Williamsv.Maloof

Supreme Court of GeorgiaSep 21, 1967
223 Ga. 640 (Ga. 1967)
223 Ga. 640157 S.E.2d 479

24248.

SUBMITTED SEPTEMBER 14, 1967.

DECIDED SEPTEMBER 21, 1967. REHEARING DENIED OCTOBER 5, 1967.

Injunction. DeKalb Superior Court. Before Judge Hubert.

Howard Moore, Jr., for appellants.

Charlie Franco, James E. Weeks, for appellees.


The judgment of the trial court was not error for any reason assigned.

SUBMITTED SEPTEMBER 14, 1967 — DECIDED SEPTEMBER 21, 1967 — REHEARING DENIED OCTOBER 5, 1967.


The present litigation arose from the alleged acts of the defendants and others interfering with the plaintiffs' right to operate their grocery store in the City of Atlanta and DeKalb County. The plaintiffs sought a temporary restraining order and permanent injunction to prohibit the defendants from picketing and inducing others to boycott the plaintiffs' place of business as well as compensatory and punitive damages. A temporary restraining order was issued and after defensive pleadings were filed a hearing was held to determine if the temporary restraining order should be dissolved or continued in force as a temporary injunction. A judgment was rendered continuing the temporary restraining order and temporary injunction until further order of the court. The appeal is from the above judgment granting the temporary injunction and error is enumerated thereon as well as on the denial of the appellants' motions seeking to dissolve the temporary restraining order.


The sole issue to be decided is whether the evidence adduced upon the hearing authorized the judgment of the trial court continuing the temporary restraining order in the form of a temporary injunction until further order of the court.

It appears from the evidence without going into all of the evidence adduced at the hearing, that the plaintiffs operated a retail store and were approached by a group of persons including some of the individual defendants to obtain information. The information sought was who owned the store, who was its manager, did the store have a practice of equal employment for "black people" and equal promotion opportunities for "black people," the amount of compensation paid employees, how many employees, their races, how many departments were in the store, what services the business offered the community, and the job categories, salary ranges and fringe benefits of its employees. When the plaintiffs failed and refused to give the defendants such information they, including the defendant Confederation of DeKalb's Community Organizations of which all the individual defendants were members, organized a campaign to picket and cause a boycott of the plaintiffs' place of business. The picketing consisted at times of pickets so close together that customers could not enter the plaintiffs' place of business; when a prospective customer would approach the plaintiffs' place of business the pickets would say to them "there are other businesses open," that the plaintiffs' place of business was being picketed and not to come in, and "can't you see that we are picketing." On one occasion one of the pickets physically removed a customer — a small child who the picket claimed was his sister — from the plaintiffs' store. The original signs used to picket such business accused the merchant of selling "rotten meat" and having a "dirty store." When it was pointed out to the defendants that this was untrue these signs were removed and replaced with others but only after telling the plaintiffs that "the innocent must suffer with the guilty."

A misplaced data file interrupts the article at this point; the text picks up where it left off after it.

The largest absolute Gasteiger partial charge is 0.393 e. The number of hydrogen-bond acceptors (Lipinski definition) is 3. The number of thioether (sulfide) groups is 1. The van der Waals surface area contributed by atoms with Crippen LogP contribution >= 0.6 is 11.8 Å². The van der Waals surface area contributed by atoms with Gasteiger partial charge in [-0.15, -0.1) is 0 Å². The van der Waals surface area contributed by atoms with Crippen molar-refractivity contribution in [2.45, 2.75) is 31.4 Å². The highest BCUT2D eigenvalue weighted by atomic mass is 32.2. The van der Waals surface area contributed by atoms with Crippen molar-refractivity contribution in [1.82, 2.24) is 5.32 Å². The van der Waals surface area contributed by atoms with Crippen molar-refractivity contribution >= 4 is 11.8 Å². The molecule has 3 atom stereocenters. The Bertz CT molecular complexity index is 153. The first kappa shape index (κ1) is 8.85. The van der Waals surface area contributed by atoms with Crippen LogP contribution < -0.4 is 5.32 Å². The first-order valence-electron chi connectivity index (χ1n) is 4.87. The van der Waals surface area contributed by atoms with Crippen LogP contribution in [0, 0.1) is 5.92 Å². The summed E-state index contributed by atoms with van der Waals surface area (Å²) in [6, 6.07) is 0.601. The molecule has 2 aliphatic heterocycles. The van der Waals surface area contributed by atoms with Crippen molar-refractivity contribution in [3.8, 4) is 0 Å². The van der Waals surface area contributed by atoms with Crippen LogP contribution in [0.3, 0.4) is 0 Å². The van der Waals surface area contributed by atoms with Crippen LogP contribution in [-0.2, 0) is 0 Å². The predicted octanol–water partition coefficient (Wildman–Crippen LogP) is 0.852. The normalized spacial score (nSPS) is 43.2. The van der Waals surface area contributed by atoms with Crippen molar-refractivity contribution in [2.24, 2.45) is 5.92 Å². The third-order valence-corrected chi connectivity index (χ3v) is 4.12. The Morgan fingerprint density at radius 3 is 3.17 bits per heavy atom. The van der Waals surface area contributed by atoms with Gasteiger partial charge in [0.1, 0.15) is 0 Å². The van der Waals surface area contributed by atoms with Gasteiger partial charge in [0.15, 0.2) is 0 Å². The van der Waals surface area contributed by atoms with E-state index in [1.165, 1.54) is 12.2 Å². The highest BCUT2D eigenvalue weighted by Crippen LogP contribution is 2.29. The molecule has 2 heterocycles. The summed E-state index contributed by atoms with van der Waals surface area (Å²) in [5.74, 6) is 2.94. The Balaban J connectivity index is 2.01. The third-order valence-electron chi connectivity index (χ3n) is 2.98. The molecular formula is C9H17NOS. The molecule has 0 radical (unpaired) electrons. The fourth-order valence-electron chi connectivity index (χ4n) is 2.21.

"Every individual has a natural right to pursue a lawful occupation and to conduct his business according to his own plans and policies, where he does not offend the law or unlawfully infringe upon the rights of others. A person's business is property in the pursuit of which he is entitled to protection from tortious interference by a third person, who, in interfering therewith, is not acting in the exercise of some right." N. A. A. C. P. v. Overstreet, 221 Ga. 16 (1) ( 142 S.E.2d 816).

The evidence in the case sub judice shows a merchant carrying on a lawful business, a group of citizens attempting to interfere with lawful business practices, who when repelled, sought through picketing, harassment and physical force to prohibit customers from doing business with him. Under such circumstances it cannot be said that the trial court erred in continuing in force the restraining order and temporary injunction until further order of the court, there being no evidence that the defendants were in the exercise of any right in attempting to interfere with the plaintiff's business. See N. A. A. C. P. v. Overstreet, 221 Ga. 16, supra, and citations.

Judgment affirmed. All the Justices concur.